Reviewing syllabus: Consider handing out the syllabus or, if it is online, bringing it up on the overhead and reading through it with the students. This may be the only time they go over it.  Highlight your course’s student learning outcomes or objectives and expectations for class behavior.  Explain why you chose your textbook and readings, discussing how they relate to each other and to the course content. Students typically look to the syllabus for due dates, but they may not look at the rest beyond this first opportunity.  Emphasize that the syllabus is a “contract” between the instructor and the students.

Starting on course material: Depending on how long the class session lasts and all that you want to accomplish beyond housekeeping, you will need to decide on what you want to accomplish but at least part of the first session should deal with content. As part of the course overview, you can whet their appetite with video segments or provide a concept map of how the course fits together. You can help students start making connection with their prior knowledge and how it will be expanded in your course. Plan this portion carefully because it could leave a poor impression if, on the first day, you already are unable to cover all the material that you planned.

Ending the first session: At the end of the first session, you should take a few moments to allows students to reflect utilizing techniques such as a minute paper. You can also reassure students since some amount of cognitive dissonance or even a state of panic can occur following the first session.


  • Visit the classroom before the first class session. Sit in various areas of the room, including the last row. Are you able to see the screen, white board, or monitors from all areas?
  • Be enthusiastic. Be there early to talk to students. Greet each student upon his/her entrance. Stay late to talk to students.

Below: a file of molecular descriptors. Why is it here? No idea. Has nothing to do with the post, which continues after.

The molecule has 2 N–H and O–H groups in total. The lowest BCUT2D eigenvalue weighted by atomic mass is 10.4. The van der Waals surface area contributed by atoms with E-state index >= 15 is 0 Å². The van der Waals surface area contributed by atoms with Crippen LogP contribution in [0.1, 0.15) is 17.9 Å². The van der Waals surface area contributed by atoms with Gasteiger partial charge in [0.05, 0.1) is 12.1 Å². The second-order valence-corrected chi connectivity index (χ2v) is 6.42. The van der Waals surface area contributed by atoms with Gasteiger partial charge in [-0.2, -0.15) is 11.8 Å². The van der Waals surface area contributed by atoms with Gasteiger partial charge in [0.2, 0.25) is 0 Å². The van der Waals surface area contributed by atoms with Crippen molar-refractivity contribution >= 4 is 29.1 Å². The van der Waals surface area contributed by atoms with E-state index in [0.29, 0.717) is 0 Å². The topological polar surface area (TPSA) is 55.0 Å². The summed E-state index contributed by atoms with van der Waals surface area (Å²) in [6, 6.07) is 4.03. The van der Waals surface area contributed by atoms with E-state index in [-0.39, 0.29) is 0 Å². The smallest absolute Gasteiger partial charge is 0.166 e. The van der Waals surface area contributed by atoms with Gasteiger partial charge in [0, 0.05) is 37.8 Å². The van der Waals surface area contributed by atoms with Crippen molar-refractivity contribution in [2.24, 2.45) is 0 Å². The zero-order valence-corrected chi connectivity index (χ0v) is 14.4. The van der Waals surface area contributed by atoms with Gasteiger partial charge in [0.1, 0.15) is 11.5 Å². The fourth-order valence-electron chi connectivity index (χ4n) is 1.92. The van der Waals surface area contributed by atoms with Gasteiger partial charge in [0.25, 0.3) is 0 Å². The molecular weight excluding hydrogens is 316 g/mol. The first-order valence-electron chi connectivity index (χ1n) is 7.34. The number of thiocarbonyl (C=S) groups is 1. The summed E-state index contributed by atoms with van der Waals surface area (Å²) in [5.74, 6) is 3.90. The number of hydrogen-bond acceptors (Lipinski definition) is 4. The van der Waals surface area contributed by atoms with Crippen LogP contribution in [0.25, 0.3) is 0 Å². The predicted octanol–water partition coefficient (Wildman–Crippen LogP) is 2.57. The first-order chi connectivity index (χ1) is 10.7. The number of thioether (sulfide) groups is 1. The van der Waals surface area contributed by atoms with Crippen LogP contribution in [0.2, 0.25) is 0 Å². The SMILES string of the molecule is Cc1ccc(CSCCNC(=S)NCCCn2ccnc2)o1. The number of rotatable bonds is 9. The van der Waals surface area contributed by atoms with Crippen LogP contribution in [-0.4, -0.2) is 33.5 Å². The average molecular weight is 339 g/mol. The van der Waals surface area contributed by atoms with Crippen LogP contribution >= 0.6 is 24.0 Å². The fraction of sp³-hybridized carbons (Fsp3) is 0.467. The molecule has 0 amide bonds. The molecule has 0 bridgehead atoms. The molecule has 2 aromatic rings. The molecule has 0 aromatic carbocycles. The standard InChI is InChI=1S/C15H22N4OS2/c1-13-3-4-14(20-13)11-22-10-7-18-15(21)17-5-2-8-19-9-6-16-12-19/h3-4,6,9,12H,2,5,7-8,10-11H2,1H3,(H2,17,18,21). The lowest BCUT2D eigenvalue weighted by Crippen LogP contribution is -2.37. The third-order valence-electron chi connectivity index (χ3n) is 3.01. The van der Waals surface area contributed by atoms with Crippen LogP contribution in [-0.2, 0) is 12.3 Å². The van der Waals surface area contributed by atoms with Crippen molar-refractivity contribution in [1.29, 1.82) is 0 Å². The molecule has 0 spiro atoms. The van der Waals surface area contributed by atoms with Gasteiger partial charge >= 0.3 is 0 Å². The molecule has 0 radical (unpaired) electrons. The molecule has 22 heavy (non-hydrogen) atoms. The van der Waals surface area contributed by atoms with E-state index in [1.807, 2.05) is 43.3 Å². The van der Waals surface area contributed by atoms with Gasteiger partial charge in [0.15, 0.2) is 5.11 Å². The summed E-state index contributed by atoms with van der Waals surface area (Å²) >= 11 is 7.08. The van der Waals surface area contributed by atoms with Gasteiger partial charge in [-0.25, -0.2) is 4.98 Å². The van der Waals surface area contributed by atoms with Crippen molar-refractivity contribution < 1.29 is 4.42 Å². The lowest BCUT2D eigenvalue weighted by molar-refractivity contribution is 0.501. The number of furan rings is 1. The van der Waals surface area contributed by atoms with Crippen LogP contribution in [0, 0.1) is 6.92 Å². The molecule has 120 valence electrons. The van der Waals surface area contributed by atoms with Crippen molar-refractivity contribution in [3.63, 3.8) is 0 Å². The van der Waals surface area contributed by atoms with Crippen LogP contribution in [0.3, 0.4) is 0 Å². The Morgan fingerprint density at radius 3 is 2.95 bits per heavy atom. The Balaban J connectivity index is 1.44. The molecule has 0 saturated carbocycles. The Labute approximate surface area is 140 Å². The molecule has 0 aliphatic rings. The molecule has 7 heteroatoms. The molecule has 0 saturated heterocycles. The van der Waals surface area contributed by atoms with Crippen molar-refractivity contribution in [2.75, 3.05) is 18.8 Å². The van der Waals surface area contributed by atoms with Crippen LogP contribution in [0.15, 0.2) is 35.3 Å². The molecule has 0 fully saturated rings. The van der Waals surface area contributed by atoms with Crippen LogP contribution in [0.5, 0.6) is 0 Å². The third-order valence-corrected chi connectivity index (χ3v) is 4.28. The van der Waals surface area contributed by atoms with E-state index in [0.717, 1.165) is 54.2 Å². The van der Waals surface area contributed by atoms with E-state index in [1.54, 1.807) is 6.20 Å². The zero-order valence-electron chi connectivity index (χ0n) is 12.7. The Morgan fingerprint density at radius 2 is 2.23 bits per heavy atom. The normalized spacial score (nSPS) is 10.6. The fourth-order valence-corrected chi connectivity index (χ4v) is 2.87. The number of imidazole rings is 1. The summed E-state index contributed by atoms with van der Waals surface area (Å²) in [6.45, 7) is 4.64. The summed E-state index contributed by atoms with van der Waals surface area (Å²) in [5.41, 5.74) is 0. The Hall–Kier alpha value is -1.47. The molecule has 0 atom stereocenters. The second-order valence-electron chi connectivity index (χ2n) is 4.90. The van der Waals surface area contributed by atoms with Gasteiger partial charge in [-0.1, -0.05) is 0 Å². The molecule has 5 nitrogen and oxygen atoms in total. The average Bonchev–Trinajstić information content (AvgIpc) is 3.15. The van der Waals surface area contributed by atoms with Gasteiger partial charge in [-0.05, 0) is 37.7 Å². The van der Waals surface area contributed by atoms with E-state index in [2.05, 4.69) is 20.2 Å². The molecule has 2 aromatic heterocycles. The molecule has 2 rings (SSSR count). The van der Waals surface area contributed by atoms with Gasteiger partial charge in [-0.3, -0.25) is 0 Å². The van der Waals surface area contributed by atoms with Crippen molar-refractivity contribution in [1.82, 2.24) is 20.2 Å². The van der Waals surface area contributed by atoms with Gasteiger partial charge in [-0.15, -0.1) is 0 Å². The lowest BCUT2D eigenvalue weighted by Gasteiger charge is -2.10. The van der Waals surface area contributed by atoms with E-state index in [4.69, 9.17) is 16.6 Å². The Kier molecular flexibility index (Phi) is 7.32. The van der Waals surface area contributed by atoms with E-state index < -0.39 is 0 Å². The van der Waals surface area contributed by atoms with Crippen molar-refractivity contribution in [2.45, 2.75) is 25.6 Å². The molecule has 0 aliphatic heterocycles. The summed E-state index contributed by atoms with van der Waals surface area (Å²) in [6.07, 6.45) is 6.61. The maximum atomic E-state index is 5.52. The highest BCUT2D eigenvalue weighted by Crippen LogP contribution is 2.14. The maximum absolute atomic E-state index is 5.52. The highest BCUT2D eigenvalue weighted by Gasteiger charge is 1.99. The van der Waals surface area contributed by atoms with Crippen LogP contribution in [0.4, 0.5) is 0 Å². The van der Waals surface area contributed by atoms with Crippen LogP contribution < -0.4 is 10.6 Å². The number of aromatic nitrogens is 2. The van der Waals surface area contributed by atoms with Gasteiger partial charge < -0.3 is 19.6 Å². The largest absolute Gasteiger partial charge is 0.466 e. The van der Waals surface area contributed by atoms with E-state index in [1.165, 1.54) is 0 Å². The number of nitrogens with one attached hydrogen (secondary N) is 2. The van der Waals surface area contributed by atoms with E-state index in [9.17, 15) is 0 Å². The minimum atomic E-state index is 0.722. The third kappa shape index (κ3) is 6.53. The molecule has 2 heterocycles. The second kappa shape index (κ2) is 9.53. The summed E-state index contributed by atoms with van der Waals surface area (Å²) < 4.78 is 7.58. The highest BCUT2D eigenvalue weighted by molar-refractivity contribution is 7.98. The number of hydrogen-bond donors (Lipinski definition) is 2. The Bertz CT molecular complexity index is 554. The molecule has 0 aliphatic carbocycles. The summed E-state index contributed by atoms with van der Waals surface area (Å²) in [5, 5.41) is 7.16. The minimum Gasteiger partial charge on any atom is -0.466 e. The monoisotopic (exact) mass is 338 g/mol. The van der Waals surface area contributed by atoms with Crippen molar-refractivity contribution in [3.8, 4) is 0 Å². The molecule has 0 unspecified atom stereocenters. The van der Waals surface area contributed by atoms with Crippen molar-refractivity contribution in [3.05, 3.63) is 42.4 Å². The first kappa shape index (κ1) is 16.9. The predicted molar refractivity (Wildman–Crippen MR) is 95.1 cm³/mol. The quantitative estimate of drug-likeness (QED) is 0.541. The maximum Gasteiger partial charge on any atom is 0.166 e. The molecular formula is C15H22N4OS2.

• Debrief any icebreaker activities you use. Talk with students about why you spent class doing it, ensuring they understand their fellow students can be valuable resources. Ask for student opinions on the use of icebreakers and what they learned.

Additional resources:

Brent, R. & Felder, M. (1999). It’s a start. College Teaching, 47(1), 14-17.

Davis, B. G. (2009). Tools for teaching (2nd ed.). San Francisco: Jossey-Bass.

Erickson, B., Peters, C.B., & Strommer, D.W. (2006). Teaching first year college students. San Francisco: Jossey-Bass.

Lyons, R.E., Ksilka, M.L., & Pawlas, G.E. (1999). The adjunct professor’s guide to success. Needham Heights, MA: Allyn & Bacon.

McGlynn, A.P. (2001). Successful beginnings for college teaching: Engaging your students from the first day of class. Madison, WI: Atwood Publishing.

Meyers, S., & Smith, B. (2011). The first day of class. To Improve the Academy (Judith E. Miller & James E. Groccia, Eds), 29, 147-159. 

Silberman, M.L. (1996). Active learning. Needham Heights, MA: Allyn & Bacon.

Smith, G. (September, 2008). First-day questions for the learner-centered classroom. The National Teaching& Learning Forum, 17(5), 1-4.

Svinicki, M. & McKeachie, W. J. (2010) McKeachie's teaching tips : Strategies, research, and theory for college and university teachers. (13th ed.). Belmont, CA: Wadsworth.

20-Minute Mentor Tips